Texans are sometimes driven to drink.
Across the Panhandle stretches a thin red line that divides doughty plains dwellers from Texas’ lesser changed.
Wearing one won’t make you a real live cowboy, but it sure will brand you as a modern Texan.
Sure it means water. It also means pride.
The last best way to see the real Texas.
West Texas was a desert when this little irrigation device came along. Now it’s a desert that produces more cotton than anywhere else in the country.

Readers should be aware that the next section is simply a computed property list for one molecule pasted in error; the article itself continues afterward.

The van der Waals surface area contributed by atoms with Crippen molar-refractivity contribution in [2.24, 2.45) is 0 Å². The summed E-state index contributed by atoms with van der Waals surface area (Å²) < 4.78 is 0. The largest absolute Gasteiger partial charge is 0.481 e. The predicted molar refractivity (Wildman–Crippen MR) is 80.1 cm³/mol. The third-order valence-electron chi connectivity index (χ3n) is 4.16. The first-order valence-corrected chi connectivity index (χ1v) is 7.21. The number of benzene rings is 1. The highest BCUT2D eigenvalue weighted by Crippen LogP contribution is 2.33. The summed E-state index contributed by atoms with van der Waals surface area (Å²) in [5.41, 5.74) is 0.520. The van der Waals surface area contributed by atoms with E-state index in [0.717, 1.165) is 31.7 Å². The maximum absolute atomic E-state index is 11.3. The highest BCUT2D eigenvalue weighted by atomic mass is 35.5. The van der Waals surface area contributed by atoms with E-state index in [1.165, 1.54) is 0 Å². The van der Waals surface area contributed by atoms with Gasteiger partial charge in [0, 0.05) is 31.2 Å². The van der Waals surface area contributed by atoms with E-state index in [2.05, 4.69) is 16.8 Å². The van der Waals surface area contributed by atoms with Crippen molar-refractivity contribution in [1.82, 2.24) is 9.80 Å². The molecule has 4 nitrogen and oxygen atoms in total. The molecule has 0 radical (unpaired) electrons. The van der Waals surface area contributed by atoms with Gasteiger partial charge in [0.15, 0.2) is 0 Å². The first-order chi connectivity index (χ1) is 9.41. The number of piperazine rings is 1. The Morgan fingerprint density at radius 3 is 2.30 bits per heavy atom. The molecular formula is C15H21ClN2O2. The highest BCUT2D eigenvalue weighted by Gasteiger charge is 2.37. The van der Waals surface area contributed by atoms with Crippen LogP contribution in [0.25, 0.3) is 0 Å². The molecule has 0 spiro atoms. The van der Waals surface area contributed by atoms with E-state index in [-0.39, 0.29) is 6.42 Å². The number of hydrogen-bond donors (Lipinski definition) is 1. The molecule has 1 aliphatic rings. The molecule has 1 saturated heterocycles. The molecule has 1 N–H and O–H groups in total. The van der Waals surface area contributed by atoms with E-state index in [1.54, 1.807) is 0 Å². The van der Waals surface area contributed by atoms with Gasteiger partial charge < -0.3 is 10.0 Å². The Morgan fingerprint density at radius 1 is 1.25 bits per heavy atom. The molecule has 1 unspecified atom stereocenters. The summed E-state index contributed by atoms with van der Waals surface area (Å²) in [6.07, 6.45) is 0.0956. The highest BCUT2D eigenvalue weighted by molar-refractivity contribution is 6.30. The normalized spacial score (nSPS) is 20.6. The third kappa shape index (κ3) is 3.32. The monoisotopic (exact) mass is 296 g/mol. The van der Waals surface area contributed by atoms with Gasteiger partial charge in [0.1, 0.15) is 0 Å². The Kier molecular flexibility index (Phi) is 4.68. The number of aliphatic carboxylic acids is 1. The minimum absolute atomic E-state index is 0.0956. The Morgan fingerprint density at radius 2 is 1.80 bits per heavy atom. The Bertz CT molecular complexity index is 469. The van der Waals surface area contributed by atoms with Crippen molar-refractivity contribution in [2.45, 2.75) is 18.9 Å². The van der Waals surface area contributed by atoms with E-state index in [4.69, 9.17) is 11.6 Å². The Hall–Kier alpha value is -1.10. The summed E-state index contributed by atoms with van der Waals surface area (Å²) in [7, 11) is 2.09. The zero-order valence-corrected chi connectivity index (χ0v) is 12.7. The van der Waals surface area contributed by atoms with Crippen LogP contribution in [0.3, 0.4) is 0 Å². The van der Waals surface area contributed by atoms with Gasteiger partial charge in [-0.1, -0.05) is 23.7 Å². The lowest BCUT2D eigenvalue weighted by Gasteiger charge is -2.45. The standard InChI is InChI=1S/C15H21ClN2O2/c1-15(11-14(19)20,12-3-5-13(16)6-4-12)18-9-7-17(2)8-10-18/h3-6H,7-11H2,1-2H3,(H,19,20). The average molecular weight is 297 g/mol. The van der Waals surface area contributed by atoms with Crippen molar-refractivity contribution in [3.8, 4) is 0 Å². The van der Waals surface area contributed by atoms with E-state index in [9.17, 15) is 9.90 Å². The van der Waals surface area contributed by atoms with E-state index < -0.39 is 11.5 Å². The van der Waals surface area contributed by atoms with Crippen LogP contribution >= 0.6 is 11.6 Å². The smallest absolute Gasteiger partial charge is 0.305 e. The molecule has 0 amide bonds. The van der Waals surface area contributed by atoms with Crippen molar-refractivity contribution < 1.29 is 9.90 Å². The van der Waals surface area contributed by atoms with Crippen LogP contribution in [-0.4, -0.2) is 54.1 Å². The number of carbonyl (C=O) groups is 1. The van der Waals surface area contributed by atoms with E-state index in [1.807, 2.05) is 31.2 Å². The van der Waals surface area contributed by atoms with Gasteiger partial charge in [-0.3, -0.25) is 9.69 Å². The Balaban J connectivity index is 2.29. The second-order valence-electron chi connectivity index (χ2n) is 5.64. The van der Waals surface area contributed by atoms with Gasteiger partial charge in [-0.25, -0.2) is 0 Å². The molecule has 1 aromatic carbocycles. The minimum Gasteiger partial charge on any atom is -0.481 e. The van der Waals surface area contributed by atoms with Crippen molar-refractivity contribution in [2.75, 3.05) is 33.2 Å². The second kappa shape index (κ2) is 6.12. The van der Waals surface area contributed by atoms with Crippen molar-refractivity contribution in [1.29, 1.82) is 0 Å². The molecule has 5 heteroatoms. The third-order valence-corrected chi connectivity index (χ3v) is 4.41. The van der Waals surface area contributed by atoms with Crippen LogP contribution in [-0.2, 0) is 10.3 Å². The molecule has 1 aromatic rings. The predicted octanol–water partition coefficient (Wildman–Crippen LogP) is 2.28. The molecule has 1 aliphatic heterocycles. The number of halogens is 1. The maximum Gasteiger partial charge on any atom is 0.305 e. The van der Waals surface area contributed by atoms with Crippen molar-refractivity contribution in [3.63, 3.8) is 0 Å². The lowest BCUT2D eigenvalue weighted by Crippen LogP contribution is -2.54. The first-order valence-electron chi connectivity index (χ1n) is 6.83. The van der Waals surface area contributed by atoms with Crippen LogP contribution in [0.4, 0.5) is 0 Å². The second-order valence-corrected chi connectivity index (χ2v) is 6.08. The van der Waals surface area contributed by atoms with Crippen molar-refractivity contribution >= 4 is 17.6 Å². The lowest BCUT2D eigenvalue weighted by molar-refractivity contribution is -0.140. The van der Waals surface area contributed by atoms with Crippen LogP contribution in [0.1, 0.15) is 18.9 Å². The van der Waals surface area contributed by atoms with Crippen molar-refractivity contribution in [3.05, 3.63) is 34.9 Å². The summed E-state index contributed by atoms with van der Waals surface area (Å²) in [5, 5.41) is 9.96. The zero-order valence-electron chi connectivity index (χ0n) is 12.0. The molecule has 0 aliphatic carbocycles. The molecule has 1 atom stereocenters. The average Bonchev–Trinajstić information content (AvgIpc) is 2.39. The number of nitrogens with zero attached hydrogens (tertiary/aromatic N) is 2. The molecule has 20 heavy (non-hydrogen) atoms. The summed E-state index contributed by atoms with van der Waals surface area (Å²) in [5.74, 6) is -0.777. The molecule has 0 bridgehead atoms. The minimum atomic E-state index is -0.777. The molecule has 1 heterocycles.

Can you picture Lbj in a Datsun?
The life and times of the cowboy-millionaire hero of a thousand postcards.
Sunny in the morning, sunny in the evening, freezing by suppertime.
Plant it, sit in its shade, but most of all, feast on its fruit.
It looks fragile with its lacy leaves and fragrant flowers. Looks can be deceptive.
It symbolizes either the American dream or the American nightmare—one or the other of which is enveloping Texas.
The lost hopes of places like Belle Plain haunt Texas’ prairies.
It’s everybody’s favorite reptile, and it’s disappearing from Texas.
The air is muggy, the sky turns an eerie green, then you hear a sound like a fleet of freight trains. Beware, Texas, it’s that time of year again.
It’s only a humble weed, but just try to imagine West Texas without it.